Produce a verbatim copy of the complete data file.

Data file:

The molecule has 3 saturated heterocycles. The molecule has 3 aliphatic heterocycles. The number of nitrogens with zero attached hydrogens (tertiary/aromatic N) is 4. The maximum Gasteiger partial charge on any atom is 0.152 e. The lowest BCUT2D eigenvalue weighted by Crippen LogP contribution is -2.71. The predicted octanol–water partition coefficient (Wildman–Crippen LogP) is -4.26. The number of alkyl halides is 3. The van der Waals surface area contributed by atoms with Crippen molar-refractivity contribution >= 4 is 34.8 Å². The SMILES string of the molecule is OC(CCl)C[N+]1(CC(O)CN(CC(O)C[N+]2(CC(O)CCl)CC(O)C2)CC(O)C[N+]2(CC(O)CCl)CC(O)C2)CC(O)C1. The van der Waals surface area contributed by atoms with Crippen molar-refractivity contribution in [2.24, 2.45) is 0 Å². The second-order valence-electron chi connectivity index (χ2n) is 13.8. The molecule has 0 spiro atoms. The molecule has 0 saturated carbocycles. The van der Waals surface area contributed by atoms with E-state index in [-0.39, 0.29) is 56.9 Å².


The molecule has 3 saturated heterocycles. The molecule has 3 aliphatic heterocycles. The number of nitrogens with zero attached hydrogens (tertiary/aromatic N) is 4. The maximum Gasteiger partial charge on any atom is 0.152 e. The lowest BCUT2D eigenvalue weighted by Crippen LogP contribution is -2.71. The predicted octanol–water partition coefficient (Wildman–Crippen LogP) is -4.26. The number of alkyl halides is 3. The van der Waals surface area contributed by atoms with Crippen molar-refractivity contribution >= 4 is 34.8 Å². The SMILES string of the molecule is OC(CCl)C[N+]1(CC(O)CN(CC(O)C[N+]2(CC(O)CCl)CC(O)C2)CC(O)C[N+]2(CC(O)CCl)CC(O)C2)CC(O)C1. The van der Waals surface area contributed by atoms with Crippen molar-refractivity contribution in [2.24, 2.45) is 0 Å². The second-order valence-electron chi connectivity index (χ2n) is 13.8. The molecule has 0 spiro atoms. The molecule has 0 saturated carbocycles. The van der Waals surface area contributed by atoms with E-state index in [-0.39, 0.29) is 56.9 Å².